Along with the rest of Europe, the beginnings of video art in Spain are determined by the approach of plastic arts to this new medium, as the possibility of innovation within its aesthetic explorations gets underway.
Video emerges in the middle of the Sixties with the launch of the home system of video tape recording onto the US market. Its early years are marked and driven by the television industry, with video art progressively gaining higher status within the context of new art mediums as time moves on. Its use becomes more widespread during the first half of the Seventies, being employed for other means that could be classified at the time under three headings: documentary video, electronic experimentation video and conceptual video, closely linked to the evolution of performance art.
In 1970 the Carnegie Museum of Art in Pittsburgh publishes a list of presentations of work by a new group of video artists, largely contributing to the institutionalisation of the genre. Yet the absence of a theoretical corpus in the early years limits video art to being a discipline, giving rise to the coexistence of diverse formats that are not always akin to plastic arts. Notwithstanding, the work of pioneers such as Nam June Paik and Wolf Wostell play a significant part in defining video art as a new artistic medium.
The exhibition, organised by the Centro de Arte Reina Sofía, displays video art practices in Spain as new, and widely accepted, artistic expression through a short, but relevant, exhibit. It reflects the historic evolution of the creative uses of the electromagnetic support in Spain from its first inception in 1970.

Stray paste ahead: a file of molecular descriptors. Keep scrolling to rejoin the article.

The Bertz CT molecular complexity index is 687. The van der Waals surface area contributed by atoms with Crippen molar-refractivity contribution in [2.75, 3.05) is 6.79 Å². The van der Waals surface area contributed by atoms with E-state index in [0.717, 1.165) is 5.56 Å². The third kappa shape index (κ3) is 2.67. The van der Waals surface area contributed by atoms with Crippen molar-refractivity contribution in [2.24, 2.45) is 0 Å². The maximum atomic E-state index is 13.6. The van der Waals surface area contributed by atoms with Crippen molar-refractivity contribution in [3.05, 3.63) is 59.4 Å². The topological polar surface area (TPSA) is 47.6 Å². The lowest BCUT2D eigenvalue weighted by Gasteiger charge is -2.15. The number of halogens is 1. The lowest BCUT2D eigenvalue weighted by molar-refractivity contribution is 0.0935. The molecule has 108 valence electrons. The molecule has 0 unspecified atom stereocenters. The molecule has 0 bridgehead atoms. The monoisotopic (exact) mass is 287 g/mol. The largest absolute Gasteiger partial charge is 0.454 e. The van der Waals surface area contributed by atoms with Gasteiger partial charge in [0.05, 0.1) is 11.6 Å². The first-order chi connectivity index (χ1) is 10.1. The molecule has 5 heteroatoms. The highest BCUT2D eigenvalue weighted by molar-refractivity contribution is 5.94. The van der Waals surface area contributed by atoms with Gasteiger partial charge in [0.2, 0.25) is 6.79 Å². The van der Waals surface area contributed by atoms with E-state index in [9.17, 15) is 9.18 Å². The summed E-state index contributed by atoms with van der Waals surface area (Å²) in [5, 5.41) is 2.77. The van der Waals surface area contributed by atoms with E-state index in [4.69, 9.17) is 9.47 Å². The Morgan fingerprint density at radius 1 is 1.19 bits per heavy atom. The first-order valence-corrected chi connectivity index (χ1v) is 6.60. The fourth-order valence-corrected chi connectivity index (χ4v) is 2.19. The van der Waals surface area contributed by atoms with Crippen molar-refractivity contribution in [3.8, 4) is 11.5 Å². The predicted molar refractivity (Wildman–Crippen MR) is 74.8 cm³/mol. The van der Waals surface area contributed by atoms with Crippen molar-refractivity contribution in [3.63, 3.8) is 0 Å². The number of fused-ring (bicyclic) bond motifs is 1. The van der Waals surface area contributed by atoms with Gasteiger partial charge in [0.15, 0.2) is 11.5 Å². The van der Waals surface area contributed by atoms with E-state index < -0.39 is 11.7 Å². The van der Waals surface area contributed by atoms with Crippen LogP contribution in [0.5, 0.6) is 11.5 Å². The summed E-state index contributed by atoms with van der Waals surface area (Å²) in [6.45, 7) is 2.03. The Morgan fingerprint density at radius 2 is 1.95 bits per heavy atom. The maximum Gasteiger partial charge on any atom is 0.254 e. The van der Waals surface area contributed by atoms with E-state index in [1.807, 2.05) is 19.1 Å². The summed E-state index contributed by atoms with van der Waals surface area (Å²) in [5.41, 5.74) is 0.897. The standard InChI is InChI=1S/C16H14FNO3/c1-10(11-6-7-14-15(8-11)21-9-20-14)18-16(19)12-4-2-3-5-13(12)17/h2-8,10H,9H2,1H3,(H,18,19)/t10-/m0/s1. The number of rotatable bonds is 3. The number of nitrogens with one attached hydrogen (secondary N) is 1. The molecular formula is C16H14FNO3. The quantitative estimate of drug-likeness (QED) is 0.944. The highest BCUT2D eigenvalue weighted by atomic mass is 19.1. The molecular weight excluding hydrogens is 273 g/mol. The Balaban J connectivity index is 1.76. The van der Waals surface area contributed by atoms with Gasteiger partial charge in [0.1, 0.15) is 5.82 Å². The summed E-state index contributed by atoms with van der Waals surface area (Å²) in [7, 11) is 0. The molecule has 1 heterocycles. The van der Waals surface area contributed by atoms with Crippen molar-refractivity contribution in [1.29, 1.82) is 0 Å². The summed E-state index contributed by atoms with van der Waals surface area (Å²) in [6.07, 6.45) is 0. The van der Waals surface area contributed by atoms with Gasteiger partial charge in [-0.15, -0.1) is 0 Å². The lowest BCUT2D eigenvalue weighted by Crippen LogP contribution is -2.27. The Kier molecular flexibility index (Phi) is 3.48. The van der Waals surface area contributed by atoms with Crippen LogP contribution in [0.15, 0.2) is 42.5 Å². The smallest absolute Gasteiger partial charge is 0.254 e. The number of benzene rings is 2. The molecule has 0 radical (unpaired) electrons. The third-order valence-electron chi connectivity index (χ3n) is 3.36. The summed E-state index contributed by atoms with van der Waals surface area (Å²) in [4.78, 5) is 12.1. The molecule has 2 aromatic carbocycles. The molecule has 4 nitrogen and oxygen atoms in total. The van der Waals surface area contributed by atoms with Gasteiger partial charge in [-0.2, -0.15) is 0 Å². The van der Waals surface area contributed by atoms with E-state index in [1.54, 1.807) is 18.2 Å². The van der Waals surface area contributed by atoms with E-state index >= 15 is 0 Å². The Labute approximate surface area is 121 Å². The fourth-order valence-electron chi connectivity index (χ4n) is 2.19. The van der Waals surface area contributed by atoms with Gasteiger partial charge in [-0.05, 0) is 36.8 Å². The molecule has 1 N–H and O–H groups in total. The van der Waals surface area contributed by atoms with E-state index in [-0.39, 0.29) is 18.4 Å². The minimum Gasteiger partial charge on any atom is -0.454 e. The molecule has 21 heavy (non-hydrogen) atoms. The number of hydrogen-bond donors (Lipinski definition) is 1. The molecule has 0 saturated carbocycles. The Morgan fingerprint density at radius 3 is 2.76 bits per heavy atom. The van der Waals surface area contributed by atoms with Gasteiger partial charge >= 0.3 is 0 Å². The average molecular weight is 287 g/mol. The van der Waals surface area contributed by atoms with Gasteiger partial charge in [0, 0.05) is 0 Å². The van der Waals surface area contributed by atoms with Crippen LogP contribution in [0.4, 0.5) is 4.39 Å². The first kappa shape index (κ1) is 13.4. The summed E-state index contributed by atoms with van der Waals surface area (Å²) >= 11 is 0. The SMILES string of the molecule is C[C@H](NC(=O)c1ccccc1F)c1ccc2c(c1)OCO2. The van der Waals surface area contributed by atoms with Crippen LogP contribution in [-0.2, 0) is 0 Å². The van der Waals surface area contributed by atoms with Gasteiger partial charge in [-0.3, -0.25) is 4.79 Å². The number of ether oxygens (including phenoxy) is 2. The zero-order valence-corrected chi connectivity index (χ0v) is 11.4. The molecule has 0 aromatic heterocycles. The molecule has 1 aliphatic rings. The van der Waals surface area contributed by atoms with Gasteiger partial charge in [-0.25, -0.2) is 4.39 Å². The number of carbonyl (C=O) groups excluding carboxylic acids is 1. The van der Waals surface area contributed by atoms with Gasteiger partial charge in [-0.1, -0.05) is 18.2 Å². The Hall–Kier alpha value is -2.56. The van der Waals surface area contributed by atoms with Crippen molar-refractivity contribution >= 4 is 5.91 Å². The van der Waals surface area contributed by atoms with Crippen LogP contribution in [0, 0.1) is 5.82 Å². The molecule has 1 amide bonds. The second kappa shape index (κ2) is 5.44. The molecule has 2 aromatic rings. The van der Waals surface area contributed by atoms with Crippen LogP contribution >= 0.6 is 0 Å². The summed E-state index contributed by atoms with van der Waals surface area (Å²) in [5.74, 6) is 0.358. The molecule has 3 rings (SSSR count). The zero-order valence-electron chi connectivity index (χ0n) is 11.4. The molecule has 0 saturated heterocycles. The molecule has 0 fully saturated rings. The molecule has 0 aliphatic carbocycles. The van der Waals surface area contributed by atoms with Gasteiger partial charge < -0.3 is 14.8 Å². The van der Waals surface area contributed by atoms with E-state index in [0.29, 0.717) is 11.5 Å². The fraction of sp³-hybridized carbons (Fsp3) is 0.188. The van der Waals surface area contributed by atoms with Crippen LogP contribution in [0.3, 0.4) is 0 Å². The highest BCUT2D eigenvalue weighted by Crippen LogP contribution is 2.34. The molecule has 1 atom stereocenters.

The exhibit, curated by Manuel Palacio, brings together over thirty works that are also responsible for the creation of the Centro de Arte Reina Sofía's audiovisual content. Artists such as Antoni Miralda, Alfonso Albacete, Juan Carlos Eguillor and “El Hortelano” take part in the collection, made up primarily of works from the Eighties, with the video art piece by Juan Navarro Baldeweg in 1975 and pioneering work between 1970 and 1971 the exceptions.
Primera muerte (1970), a twenty-eight minute video made by Silvia Gubern, Jordi Gali, Ángel Jove and Antoni Llena, is displayed as the first video art work produced in Spain. The piece was made for a conference in the Colegio de Arquitectos in Barcelona and reflects a day in the life of one of the authors while a text from William Burroughs is read out. It ends with an image of the conference attendees just minutes before they enter the hall.
Already aware of the use of video recording as an artistic medium, Antoni Muntadas records Subsensorial Actions in 1971; a twelve- minute-long piece that registers actions carried out with a series of objects available for experimentation whilst blindfolded. The montage and planning employed in this work reveal certain traits that will remain with video art throughout the decades that follow.
Just one year later, in 1972, the Documenta 5 and the Encuentros de Pamplona bear witness to the first signs of video's relationship with art and the predominant conceptual trends of the time. These first steps are key the genre's popularity in the Eighties, a period when numerous artists become interested in the potential of the medium, giving rise to different sub-genres within video art.
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